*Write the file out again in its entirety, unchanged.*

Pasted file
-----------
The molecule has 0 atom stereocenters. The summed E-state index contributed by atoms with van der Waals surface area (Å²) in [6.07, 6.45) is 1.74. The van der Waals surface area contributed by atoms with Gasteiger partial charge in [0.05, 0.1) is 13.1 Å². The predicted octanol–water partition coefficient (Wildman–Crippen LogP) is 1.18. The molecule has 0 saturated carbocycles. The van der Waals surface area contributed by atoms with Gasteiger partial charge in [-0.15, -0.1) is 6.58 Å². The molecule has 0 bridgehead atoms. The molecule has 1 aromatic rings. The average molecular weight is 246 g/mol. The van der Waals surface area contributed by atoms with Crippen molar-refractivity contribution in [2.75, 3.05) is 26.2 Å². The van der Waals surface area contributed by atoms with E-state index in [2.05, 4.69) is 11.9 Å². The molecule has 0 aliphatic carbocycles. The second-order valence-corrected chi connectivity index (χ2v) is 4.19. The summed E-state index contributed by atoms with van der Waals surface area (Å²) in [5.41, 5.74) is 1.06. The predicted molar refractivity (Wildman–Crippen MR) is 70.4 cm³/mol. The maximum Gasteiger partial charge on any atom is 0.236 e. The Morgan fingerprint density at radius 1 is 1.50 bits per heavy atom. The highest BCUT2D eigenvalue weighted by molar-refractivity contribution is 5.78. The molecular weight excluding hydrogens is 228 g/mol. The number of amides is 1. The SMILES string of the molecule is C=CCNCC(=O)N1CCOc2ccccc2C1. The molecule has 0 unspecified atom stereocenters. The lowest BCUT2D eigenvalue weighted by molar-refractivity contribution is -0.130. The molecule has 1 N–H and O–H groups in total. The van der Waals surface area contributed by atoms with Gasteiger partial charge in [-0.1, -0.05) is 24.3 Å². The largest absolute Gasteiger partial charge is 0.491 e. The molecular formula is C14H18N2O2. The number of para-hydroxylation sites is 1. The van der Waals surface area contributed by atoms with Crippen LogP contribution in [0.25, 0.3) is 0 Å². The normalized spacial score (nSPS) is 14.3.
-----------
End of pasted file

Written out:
The molecule has 0 atom stereocenters. The summed E-state index contributed by atoms with van der Waals surface area (Å²) in [6.07, 6.45) is 1.74. The van der Waals surface area contributed by atoms with Gasteiger partial charge in [0.05, 0.1) is 13.1 Å². The predicted octanol–water partition coefficient (Wildman–Crippen LogP) is 1.18. The molecule has 0 saturated carbocycles. The van der Waals surface area contributed by atoms with Gasteiger partial charge in [-0.15, -0.1) is 6.58 Å². The molecule has 0 bridgehead atoms. The molecule has 1 aromatic rings. The average molecular weight is 246 g/mol. The van der Waals surface area contributed by atoms with Crippen molar-refractivity contribution in [2.75, 3.05) is 26.2 Å². The van der Waals surface area contributed by atoms with E-state index in [2.05, 4.69) is 11.9 Å². The molecule has 0 aliphatic carbocycles. The second-order valence-corrected chi connectivity index (χ2v) is 4.19. The summed E-state index contributed by atoms with van der Waals surface area (Å²) in [5.41, 5.74) is 1.06. The predicted molar refractivity (Wildman–Crippen MR) is 70.4 cm³/mol. The maximum Gasteiger partial charge on any atom is 0.236 e. The Morgan fingerprint density at radius 1 is 1.50 bits per heavy atom. The highest BCUT2D eigenvalue weighted by molar-refractivity contribution is 5.78. The molecular weight excluding hydrogens is 228 g/mol. The number of amides is 1. The SMILES string of the molecule is C=CCNCC(=O)N1CCOc2ccccc2C1. The molecule has 0 unspecified atom stereocenters. The lowest BCUT2D eigenvalue weighted by molar-refractivity contribution is -0.130. The molecule has 1 N–H and O–H groups in total. The van der Waals surface area contributed by atoms with Gasteiger partial charge in [-0.1, -0.05) is 24.3 Å². The largest absolute Gasteiger partial charge is 0.491 e. The molecular formula is C14H18N2O2. The number of para-hydroxylation sites is 1. The van der Waals surface area contributed by atoms with Crippen LogP contribution in [0.25, 0.3) is 0 Å². The normalized spacial score (nSPS) is 14.3.